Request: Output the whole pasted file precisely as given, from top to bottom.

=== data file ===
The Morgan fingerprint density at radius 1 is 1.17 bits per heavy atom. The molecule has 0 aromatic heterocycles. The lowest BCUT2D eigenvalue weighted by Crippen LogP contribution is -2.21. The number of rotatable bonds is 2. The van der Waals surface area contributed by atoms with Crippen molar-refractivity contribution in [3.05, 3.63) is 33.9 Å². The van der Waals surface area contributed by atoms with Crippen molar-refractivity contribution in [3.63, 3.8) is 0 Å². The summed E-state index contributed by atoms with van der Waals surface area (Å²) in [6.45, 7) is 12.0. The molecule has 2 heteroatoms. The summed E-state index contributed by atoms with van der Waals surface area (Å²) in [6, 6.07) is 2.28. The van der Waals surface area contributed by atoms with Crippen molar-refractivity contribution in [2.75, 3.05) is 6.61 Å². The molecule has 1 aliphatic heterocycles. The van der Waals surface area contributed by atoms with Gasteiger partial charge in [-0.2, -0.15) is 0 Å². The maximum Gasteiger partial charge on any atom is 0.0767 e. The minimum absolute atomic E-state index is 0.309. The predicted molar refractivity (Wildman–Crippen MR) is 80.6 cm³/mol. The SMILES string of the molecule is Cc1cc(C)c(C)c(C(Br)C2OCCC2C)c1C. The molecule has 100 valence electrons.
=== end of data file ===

The Morgan fingerprint density at radius 1 is 1.17 bits per heavy atom. The molecule has 0 aromatic heterocycles. The lowest BCUT2D eigenvalue weighted by Crippen LogP contribution is -2.21. The number of rotatable bonds is 2. The van der Waals surface area contributed by atoms with Crippen molar-refractivity contribution in [3.05, 3.63) is 33.9 Å². The van der Waals surface area contributed by atoms with Crippen molar-refractivity contribution in [3.63, 3.8) is 0 Å². The summed E-state index contributed by atoms with van der Waals surface area (Å²) in [6.45, 7) is 12.0. The molecule has 2 heteroatoms. The summed E-state index contributed by atoms with van der Waals surface area (Å²) in [6, 6.07) is 2.28. The van der Waals surface area contributed by atoms with Crippen molar-refractivity contribution in [2.75, 3.05) is 6.61 Å². The molecule has 1 aliphatic heterocycles. The van der Waals surface area contributed by atoms with Gasteiger partial charge in [-0.2, -0.15) is 0 Å². The maximum Gasteiger partial charge on any atom is 0.0767 e. The minimum absolute atomic E-state index is 0.309. The predicted molar refractivity (Wildman–Crippen MR) is 80.6 cm³/mol. The SMILES string of the molecule is Cc1cc(C)c(C)c(C(Br)C2OCCC2C)c1C. The molecule has 100 valence electrons.